The ‘Anti-Drone’ garments are designed with a metallized fabric that protects against thermal imaging surveillance, a technology used widely by UAVs/drones. The enhanced garments are lightweight, breathable, and safe to wear. They work by using highly metallized fibers to reflect heat, thereby masking the wearer’s thermal signature.
This is as good a reason as any to revist the trusty old tinfoil hat. The theory behind the cheap, smart-looking little Faraday cage was that it would render spies impotent, blocking radio waves. Turns out it does the exact opposite.
Harvey's designs suffer from the same problem. They absolutely mask the thermal signature of the covered area. But there's more to an ambulatory human than the area covered by a hood! Anyone who's worn a raincoat and noticed the pesky wetness attacking his/her legs has learned this lesson. The anti-drone garb, as Meltzer explains, would only work if it was shaped into a full-on burqa.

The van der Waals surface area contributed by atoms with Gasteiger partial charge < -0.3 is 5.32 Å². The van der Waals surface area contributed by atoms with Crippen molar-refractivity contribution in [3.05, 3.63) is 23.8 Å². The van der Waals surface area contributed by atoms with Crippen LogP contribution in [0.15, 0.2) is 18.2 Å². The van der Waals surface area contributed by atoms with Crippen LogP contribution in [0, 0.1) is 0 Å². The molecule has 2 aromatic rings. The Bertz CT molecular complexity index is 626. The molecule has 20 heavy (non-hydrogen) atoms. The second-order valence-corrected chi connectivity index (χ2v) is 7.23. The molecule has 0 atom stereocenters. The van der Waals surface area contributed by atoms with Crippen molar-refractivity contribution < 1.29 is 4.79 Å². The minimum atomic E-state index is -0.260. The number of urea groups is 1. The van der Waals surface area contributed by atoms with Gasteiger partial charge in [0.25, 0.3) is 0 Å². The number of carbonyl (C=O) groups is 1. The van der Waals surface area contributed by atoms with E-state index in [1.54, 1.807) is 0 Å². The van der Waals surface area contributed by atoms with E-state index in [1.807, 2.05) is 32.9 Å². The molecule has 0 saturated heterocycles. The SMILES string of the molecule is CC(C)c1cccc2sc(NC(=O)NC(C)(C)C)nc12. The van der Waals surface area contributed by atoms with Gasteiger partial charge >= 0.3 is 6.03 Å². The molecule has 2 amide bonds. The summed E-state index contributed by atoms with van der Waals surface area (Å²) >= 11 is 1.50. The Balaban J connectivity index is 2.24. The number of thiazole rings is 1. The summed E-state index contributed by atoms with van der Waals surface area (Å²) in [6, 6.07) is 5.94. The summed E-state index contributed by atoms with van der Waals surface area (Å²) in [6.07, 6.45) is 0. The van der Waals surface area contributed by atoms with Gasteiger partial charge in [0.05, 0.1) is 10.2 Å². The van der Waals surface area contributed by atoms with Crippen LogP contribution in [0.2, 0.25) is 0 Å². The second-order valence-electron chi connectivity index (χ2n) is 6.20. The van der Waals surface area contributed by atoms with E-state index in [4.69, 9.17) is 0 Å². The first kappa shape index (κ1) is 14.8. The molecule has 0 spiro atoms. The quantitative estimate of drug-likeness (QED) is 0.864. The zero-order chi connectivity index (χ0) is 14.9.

Actually, that would make sense if a bunch of 'em were dropped into the areas of the world where most drone killings are occurring. But I don't think that's Harvey's goal.
TODAY IN SLATE
Meet the New Bosses
How the Republicans would run the Senate.
The Government Is Giving Millions of Dollars in Electric-Car Subsidies to the Wrong Drivers
Scotland Is Just the Beginning. Expect More Political Earthquakes in Europe.
Cheez-Its. Ritz. Triscuits.
Why all cracker names sound alike.
Friends Was the Last Purely Pleasurable Sitcom
This Whimsical Driverless Car Imagines Transportation in 2059
- Protesters Take to the Streets to Sound Alarm on Climate Change in New York, Across the World
- Knife-Carrying White House Jumper is Vet who Feared “Atmosphere Was Collapsing”
- North Korea: American Sentenced to Hard Labor Wanted to Become “Second Snowden”
- Almost One in Four Americans Support Idea of Splitting From the Union
Did America Get Fat by Drinking Diet Soda?
A high-profile study points the finger at artificial sweeteners.